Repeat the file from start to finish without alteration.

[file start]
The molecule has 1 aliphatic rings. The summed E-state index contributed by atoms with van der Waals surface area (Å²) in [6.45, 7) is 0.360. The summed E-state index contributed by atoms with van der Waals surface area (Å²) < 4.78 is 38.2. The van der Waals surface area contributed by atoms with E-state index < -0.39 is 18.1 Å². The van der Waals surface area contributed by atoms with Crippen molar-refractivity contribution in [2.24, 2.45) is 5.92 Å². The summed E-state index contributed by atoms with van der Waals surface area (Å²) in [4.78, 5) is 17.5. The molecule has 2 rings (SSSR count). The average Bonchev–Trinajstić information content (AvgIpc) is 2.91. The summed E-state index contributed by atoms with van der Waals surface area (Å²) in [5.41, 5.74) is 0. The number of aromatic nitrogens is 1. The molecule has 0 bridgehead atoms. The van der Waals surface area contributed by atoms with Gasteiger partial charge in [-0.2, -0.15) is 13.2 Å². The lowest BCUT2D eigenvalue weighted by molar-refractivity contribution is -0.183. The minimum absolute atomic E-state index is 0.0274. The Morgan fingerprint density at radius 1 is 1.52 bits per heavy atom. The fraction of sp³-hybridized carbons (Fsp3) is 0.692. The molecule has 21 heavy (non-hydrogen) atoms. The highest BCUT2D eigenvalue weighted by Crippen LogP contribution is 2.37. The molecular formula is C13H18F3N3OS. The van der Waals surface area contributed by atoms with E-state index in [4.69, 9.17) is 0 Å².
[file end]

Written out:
The molecule has 1 aliphatic rings. The summed E-state index contributed by atoms with van der Waals surface area (Å²) in [6.45, 7) is 0.360. The summed E-state index contributed by atoms with van der Waals surface area (Å²) < 4.78 is 38.2. The van der Waals surface area contributed by atoms with E-state index < -0.39 is 18.1 Å². The van der Waals surface area contributed by atoms with Crippen molar-refractivity contribution in [2.24, 2.45) is 5.92 Å². The summed E-state index contributed by atoms with van der Waals surface area (Å²) in [4.78, 5) is 17.5. The molecule has 2 rings (SSSR count). The average Bonchev–Trinajstić information content (AvgIpc) is 2.91. The summed E-state index contributed by atoms with van der Waals surface area (Å²) in [5.41, 5.74) is 0. The number of aromatic nitrogens is 1. The molecule has 0 bridgehead atoms. The van der Waals surface area contributed by atoms with Gasteiger partial charge in [-0.2, -0.15) is 13.2 Å². The lowest BCUT2D eigenvalue weighted by molar-refractivity contribution is -0.183. The minimum absolute atomic E-state index is 0.0274. The Morgan fingerprint density at radius 1 is 1.52 bits per heavy atom. The fraction of sp³-hybridized carbons (Fsp3) is 0.692. The molecule has 21 heavy (non-hydrogen) atoms. The highest BCUT2D eigenvalue weighted by Crippen LogP contribution is 2.37. The molecular formula is C13H18F3N3OS. The van der Waals surface area contributed by atoms with E-state index in [4.69, 9.17) is 0 Å².